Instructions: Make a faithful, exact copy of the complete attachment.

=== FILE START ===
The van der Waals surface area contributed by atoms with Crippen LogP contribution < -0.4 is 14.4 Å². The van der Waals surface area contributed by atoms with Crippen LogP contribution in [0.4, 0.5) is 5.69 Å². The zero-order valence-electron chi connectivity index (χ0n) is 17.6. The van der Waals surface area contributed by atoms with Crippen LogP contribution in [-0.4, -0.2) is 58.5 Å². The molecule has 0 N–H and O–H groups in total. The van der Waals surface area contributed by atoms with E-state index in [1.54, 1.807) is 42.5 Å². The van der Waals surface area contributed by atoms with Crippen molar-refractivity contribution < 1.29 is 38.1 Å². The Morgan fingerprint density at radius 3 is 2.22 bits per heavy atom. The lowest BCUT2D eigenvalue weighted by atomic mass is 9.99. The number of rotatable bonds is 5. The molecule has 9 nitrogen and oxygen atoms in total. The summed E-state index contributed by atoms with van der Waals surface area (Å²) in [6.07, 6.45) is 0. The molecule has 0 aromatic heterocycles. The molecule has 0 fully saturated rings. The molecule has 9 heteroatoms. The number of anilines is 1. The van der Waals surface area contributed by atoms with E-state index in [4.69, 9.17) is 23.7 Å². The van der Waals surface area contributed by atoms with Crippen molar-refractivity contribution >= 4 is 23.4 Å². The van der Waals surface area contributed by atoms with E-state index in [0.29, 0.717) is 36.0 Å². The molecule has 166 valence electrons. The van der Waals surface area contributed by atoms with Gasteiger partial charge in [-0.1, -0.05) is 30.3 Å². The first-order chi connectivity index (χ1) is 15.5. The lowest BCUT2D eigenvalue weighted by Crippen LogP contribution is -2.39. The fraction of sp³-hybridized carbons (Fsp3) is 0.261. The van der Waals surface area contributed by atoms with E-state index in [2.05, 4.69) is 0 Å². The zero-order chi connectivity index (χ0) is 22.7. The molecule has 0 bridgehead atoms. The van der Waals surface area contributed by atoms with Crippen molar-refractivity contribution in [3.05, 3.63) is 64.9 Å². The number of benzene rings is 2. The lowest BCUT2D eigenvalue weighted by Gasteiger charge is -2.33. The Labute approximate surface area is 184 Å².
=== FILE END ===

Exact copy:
The van der Waals surface area contributed by atoms with Crippen LogP contribution < -0.4 is 14.4 Å². The van der Waals surface area contributed by atoms with Crippen LogP contribution in [0.4, 0.5) is 5.69 Å². The zero-order valence-electron chi connectivity index (χ0n) is 17.6. The van der Waals surface area contributed by atoms with Crippen LogP contribution in [-0.4, -0.2) is 58.5 Å². The molecule has 0 N–H and O–H groups in total. The van der Waals surface area contributed by atoms with E-state index in [1.54, 1.807) is 42.5 Å². The van der Waals surface area contributed by atoms with Crippen molar-refractivity contribution < 1.29 is 38.1 Å². The Morgan fingerprint density at radius 3 is 2.22 bits per heavy atom. The lowest BCUT2D eigenvalue weighted by atomic mass is 9.99. The number of rotatable bonds is 5. The molecule has 9 nitrogen and oxygen atoms in total. The summed E-state index contributed by atoms with van der Waals surface area (Å²) in [6.07, 6.45) is 0. The molecule has 0 aromatic heterocycles. The molecule has 0 fully saturated rings. The molecule has 9 heteroatoms. The number of anilines is 1. The van der Waals surface area contributed by atoms with E-state index in [4.69, 9.17) is 23.7 Å². The van der Waals surface area contributed by atoms with Crippen molar-refractivity contribution >= 4 is 23.4 Å². The van der Waals surface area contributed by atoms with E-state index in [0.29, 0.717) is 36.0 Å². The molecule has 166 valence electrons. The van der Waals surface area contributed by atoms with Gasteiger partial charge in [-0.1, -0.05) is 30.3 Å². The first-order chi connectivity index (χ1) is 15.5. The lowest BCUT2D eigenvalue weighted by Crippen LogP contribution is -2.39. The fraction of sp³-hybridized carbons (Fsp3) is 0.261. The van der Waals surface area contributed by atoms with E-state index in [2.05, 4.69) is 0 Å². The zero-order chi connectivity index (χ0) is 22.7. The molecule has 0 bridgehead atoms. The van der Waals surface area contributed by atoms with Crippen molar-refractivity contribution in [3.05, 3.63) is 64.9 Å². The number of benzene rings is 2. The lowest BCUT2D eigenvalue weighted by Gasteiger charge is -2.33. The Labute approximate surface area is 184 Å².